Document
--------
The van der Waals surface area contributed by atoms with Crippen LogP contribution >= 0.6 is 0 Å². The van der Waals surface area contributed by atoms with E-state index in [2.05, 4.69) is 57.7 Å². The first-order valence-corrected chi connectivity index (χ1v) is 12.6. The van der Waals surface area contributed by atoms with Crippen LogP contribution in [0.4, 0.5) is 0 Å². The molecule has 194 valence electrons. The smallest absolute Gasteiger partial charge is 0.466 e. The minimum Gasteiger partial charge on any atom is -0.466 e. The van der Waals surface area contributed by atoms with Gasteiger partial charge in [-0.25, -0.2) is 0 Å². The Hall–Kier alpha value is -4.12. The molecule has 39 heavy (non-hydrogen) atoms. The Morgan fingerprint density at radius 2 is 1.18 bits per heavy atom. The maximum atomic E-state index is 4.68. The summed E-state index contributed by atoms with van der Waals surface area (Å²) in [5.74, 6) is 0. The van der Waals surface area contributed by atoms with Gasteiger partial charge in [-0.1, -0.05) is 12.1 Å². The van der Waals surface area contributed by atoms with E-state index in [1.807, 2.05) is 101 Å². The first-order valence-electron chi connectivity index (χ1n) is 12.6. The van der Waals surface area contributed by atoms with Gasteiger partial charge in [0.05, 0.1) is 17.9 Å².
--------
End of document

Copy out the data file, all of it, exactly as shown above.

The van der Waals surface area contributed by atoms with Crippen LogP contribution >= 0.6 is 0 Å². The van der Waals surface area contributed by atoms with E-state index in [2.05, 4.69) is 57.7 Å². The first-order valence-corrected chi connectivity index (χ1v) is 12.6. The van der Waals surface area contributed by atoms with Crippen LogP contribution in [0.4, 0.5) is 0 Å². The molecule has 194 valence electrons. The smallest absolute Gasteiger partial charge is 0.466 e. The minimum Gasteiger partial charge on any atom is -0.466 e. The van der Waals surface area contributed by atoms with Gasteiger partial charge in [-0.25, -0.2) is 0 Å². The Hall–Kier alpha value is -4.12. The molecule has 39 heavy (non-hydrogen) atoms. The Morgan fingerprint density at radius 2 is 1.18 bits per heavy atom. The maximum atomic E-state index is 4.68. The summed E-state index contributed by atoms with van der Waals surface area (Å²) in [5.74, 6) is 0. The van der Waals surface area contributed by atoms with Gasteiger partial charge in [-0.1, -0.05) is 12.1 Å². The van der Waals surface area contributed by atoms with E-state index in [1.807, 2.05) is 101 Å². The first-order valence-electron chi connectivity index (χ1n) is 12.6. The van der Waals surface area contributed by atoms with Gasteiger partial charge in [0.05, 0.1) is 17.9 Å².